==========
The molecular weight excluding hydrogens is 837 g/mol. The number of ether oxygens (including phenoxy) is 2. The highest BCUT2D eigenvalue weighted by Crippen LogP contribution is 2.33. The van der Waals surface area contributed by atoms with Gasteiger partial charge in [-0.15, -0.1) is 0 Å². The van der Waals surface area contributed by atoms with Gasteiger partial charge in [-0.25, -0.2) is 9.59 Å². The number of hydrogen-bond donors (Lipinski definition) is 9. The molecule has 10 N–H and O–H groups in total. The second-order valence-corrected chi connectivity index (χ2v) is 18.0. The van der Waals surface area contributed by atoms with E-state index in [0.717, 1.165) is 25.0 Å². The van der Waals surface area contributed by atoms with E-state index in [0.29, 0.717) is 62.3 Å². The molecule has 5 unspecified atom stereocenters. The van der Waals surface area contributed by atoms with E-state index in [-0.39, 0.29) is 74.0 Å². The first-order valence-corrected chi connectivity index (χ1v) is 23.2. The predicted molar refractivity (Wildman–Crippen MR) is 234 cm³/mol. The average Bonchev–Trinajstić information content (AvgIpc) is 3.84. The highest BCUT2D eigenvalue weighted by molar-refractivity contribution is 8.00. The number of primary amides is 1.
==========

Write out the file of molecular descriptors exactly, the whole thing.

The molecular weight excluding hydrogens is 837 g/mol. The number of ether oxygens (including phenoxy) is 2. The highest BCUT2D eigenvalue weighted by Crippen LogP contribution is 2.33. The van der Waals surface area contributed by atoms with Gasteiger partial charge in [-0.15, -0.1) is 0 Å². The van der Waals surface area contributed by atoms with Gasteiger partial charge in [-0.25, -0.2) is 9.59 Å². The number of hydrogen-bond donors (Lipinski definition) is 9. The molecule has 10 N–H and O–H groups in total. The second-order valence-corrected chi connectivity index (χ2v) is 18.0. The van der Waals surface area contributed by atoms with E-state index in [0.717, 1.165) is 25.0 Å². The van der Waals surface area contributed by atoms with E-state index in [0.29, 0.717) is 62.3 Å². The molecule has 5 unspecified atom stereocenters. The van der Waals surface area contributed by atoms with E-state index in [-0.39, 0.29) is 74.0 Å². The first-order valence-corrected chi connectivity index (χ1v) is 23.2. The predicted molar refractivity (Wildman–Crippen MR) is 234 cm³/mol. The average Bonchev–Trinajstić information content (AvgIpc) is 3.84. The highest BCUT2D eigenvalue weighted by molar-refractivity contribution is 8.00. The number of primary amides is 1.